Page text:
The county's transportation agency on Monday released a one-year action plan to address civil rights violations cited in a federal audit.
The audit criticized the Los Angeles County Metropolitan Transportation Authority for not doing enough to accommodate riders who speak little or no English and faulted the organization for poor planning. The audit found that a language other than English is spoken in 54% of homes in the county.
In one section of the audit, which was also released Monday by the Federal Transit Administration, an examiner described a group of community members upset "with the lack of translated hand-out materials at public hearings and meetings."
In another section, federal officials instructed Metro to integrate an environmental justice analysis into its documentation of construction projects that involve a federal law. That type of analysis includes descriptions of low-income and minority groups within a project's area and requires Metro to discuss potential harm to them during and after construction.
"It makes Metro look completely out of touch and insensitive to the real conditions and needs of the people that are its users, who are overwhelmingly people of color and low-income people," said Eric Romann, an organizer with the Bus Riders Union, a group that has long been critical of the agency.
In response, Metro released a 47-page corrective action plan, pledging to be in full compliance with the federal guidelines within one year.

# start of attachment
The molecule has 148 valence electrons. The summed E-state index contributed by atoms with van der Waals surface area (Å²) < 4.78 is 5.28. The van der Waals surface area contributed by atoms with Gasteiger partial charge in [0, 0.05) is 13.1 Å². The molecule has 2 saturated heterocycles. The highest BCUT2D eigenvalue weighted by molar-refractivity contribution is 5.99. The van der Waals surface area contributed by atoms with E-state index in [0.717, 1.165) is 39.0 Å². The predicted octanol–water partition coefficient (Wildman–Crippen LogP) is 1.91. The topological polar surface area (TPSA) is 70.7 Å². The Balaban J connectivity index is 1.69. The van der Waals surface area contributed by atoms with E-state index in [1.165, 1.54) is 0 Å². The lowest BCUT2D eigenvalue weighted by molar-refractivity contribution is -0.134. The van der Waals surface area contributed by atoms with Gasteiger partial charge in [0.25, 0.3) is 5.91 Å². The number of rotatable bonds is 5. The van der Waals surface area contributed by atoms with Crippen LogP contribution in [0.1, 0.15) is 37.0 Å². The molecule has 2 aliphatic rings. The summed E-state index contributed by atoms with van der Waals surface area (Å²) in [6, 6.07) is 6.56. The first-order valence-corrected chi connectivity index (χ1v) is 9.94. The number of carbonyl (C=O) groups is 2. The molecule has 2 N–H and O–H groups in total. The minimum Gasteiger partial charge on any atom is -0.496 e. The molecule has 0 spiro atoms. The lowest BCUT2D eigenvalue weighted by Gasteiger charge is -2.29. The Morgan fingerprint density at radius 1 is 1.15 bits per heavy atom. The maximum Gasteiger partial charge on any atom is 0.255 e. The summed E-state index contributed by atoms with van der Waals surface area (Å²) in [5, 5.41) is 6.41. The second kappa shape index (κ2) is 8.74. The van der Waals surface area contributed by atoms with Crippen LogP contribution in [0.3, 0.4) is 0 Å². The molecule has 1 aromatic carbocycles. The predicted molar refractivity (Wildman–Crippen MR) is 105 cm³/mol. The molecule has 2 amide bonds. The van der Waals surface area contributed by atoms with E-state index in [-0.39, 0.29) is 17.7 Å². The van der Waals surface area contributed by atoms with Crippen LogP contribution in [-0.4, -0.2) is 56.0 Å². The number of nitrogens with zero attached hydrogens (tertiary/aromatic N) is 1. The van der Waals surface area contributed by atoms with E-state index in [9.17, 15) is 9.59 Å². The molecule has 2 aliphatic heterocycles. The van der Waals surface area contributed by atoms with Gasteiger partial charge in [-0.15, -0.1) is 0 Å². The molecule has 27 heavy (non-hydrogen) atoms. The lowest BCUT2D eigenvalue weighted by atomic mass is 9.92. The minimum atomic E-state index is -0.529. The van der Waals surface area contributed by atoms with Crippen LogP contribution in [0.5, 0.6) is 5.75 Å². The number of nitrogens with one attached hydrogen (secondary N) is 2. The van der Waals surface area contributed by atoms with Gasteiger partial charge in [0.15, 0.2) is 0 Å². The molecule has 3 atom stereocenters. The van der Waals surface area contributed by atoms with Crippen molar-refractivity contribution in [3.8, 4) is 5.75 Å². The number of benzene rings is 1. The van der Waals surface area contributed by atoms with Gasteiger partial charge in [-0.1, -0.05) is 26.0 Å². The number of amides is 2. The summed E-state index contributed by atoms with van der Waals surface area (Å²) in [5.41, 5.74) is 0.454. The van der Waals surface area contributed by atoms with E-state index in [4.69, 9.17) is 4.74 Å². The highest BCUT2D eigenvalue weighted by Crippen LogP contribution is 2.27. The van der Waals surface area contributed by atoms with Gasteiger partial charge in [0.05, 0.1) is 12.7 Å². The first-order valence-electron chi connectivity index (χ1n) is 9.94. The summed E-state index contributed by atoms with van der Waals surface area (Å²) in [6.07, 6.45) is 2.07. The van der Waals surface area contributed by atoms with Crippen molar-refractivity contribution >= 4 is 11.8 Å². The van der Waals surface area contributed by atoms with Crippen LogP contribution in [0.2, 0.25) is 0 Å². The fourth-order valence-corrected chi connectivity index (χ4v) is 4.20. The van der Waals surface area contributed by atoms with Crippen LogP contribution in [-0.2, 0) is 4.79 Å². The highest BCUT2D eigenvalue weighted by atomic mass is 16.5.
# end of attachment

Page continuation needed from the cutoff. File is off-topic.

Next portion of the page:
"They are basically process issues.... They are things that we are required to do in a certain fashion which we did not adequately do," Art Leahy, Metro chief executive officer, said last week. "We are going to comply with the rules, no question about that," he said.
The plan includes a new civil rights monitoring program to review whether equal service is given to all riders; improved planning and review of projects; and increased language assistance for passengers. The federal audit notes that students in the Los Angeles Unified School District come from households that speak 91 languages.
Another issue found in the audit was that the notices Metro posts around the system telling passengers about their civil rights have not included ways for riders to file complaints.
Metro officials said they have produced new signs in 11 languages and plan to produce more transit materials in multiple languages.
Leahy said he aims to go beyond compliance and has, on his own accord, ordered dozens of managers to undergo civil rights training.
He said he has met with FTA Administrator Peter Rogoff several times since the audit began last summer, and Metro officials said they plan biweekly conference calls to be sure progress is on track.
In a statement, Rogoff said federal officials would work with Metro to "bring the agency back into full compliance with federal civil rights law."
"The FTA takes enforcement of the Civil Rights Act very seriously and has recently made significant improvements to clarify its expectations regarding civil rights compliance," Rogoff said. "We expect all transportation agencies to do the same."